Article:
The PCGS Set Registry Effect

Posted on June 28, 2010 by

Coin prices are driven by a number of different factors: supply and demand, a preference for top-condition coins, and popularity of a series.  For instance, an  1804 Silver Dollar is a very rare coin (fifteen known) and there are many collectors who would love to own one, thus new price records are set virtually every time an 1804 Silver Dollar appears on the market.  On the other hand, there are many coins that are much rarer than an 1804 Silver Dollar but because they are not as popular and the demand is not as great, they sell for a fraction of the price.

In the U.S. coin market, the demand for high quality coins has created big differences between grade levels, particularly at the top end.  For instance, an 1890-O Silver dollar is valued in the PCGS Price Guide at $375 in MS64, $1,800 in MS65, and $8,500 in MS66.  A plus sign (+) turns the MS65 into a $2,700 coin.  Clearly, the demand for quality translates into big premiums for the best coins.

Here’s another factor that helps drive prices…what I call the PCGS Set Registry Effect.  Simply put, the demand for top quality coins is increased further by collectors seeking to join or maintain the top ranks of the PCGS Set Registry.

In the U.S. market, the PCGS Set Registry Effect is a reflection of the demand that has always existed for top quality coins.  Hence, one might conclude that the PCGS Set Registry Effect is negligible.

However, as one looks at the world coin market, one sees that the PCGS Set Registry Effect is an important factor in coin prices.  Here’s one example:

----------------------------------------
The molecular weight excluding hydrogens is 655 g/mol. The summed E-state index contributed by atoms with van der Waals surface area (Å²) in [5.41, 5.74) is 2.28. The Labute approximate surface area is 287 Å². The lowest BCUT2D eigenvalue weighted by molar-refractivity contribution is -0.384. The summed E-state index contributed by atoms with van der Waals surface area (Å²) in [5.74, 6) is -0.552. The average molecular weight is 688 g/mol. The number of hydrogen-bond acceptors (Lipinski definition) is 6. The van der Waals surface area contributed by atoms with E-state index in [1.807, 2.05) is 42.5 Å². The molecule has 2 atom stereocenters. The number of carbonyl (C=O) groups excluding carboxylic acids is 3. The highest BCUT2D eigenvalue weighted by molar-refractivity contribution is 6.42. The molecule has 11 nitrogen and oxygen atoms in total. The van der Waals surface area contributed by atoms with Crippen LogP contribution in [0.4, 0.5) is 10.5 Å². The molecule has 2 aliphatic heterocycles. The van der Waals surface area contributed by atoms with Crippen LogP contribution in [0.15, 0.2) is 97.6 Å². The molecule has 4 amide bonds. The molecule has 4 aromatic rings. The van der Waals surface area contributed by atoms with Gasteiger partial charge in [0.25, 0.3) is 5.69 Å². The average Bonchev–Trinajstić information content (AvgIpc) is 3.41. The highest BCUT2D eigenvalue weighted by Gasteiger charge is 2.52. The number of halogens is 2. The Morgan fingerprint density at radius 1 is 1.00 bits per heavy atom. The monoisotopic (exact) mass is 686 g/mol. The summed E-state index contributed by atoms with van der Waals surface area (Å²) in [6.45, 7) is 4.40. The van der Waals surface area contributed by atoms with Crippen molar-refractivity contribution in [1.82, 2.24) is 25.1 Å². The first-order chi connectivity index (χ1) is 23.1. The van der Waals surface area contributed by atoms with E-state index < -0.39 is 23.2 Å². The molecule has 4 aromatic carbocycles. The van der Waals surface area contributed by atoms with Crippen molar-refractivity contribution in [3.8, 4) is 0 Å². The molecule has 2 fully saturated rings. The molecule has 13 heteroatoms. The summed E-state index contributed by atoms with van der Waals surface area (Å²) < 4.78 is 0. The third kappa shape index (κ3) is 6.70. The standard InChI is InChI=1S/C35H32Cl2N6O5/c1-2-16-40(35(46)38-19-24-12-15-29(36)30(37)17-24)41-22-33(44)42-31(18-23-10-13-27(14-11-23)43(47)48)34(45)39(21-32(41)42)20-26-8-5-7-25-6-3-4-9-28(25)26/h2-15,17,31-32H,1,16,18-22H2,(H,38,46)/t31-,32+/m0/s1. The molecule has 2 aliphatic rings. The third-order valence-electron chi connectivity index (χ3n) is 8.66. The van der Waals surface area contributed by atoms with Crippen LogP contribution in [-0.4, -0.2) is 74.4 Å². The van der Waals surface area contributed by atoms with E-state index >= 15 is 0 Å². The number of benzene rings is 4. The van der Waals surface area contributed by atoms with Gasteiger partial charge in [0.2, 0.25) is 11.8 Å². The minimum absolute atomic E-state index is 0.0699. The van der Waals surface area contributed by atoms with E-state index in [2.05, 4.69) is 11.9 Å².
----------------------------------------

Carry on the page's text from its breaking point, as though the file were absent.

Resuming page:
Germany produced a series of 1 Mark coins from 1873 to 1916.  They are silver coins the size of a U.S. quarter dollar.  Some writers have likened them to their contemporary, the U.S. Barber Quarter.  In spite of a few key rarities, most years are common and can be found in nice condition.  Most dates range in price in Uncirculated condition from $20-$300.  For a long time, superb quality coins could be had for a small premium over the price of an average-quality Mint State coin.

Today, however, things are different.  Approximately two years ago, PCGS added 1 Mark sets to the German section of the Set Registry.  As a result, prices for the best quality German 1 Marks have begun to increase dramatically.  This demand comes in part from the German coin market, which is increasing in its sophistication, but the larger impact comes directly from the PCGS Set Registry Effect.  Today, coins that catalog for $20 routinely sell for $50-$100 and coins that catalog for $100 often sell for $300-400 (not in all cases, of course, but in enough instances to attract the attention of collectors and dealers alike).

Here are some observable results of the PCGS Set Registry Effect:

  1. The first appearance of a coin (in any grade) results in a premium.
  2. The first appearance of a “finest-graded” coin results in a significant premium.
  3. As more collectors participate in a PCGS Registry Set, prices increase overall.
  4. Prices remain high as long as PCGS Set Registry participants are building or upgrading their sets.
  5. As PCGS Set Registry participants complete their sets, prices begin to normalize at the high end.
  6. The demand for coins for the PCGS Set Registry causes more coins to be graded, thus giving a better picture of the true rarity of coins in different grades.

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  1. […] is the "PCGS Set Registry Effect"? An article by Ron Guth for the PCGS Blog examines how this source of demand can impact […]

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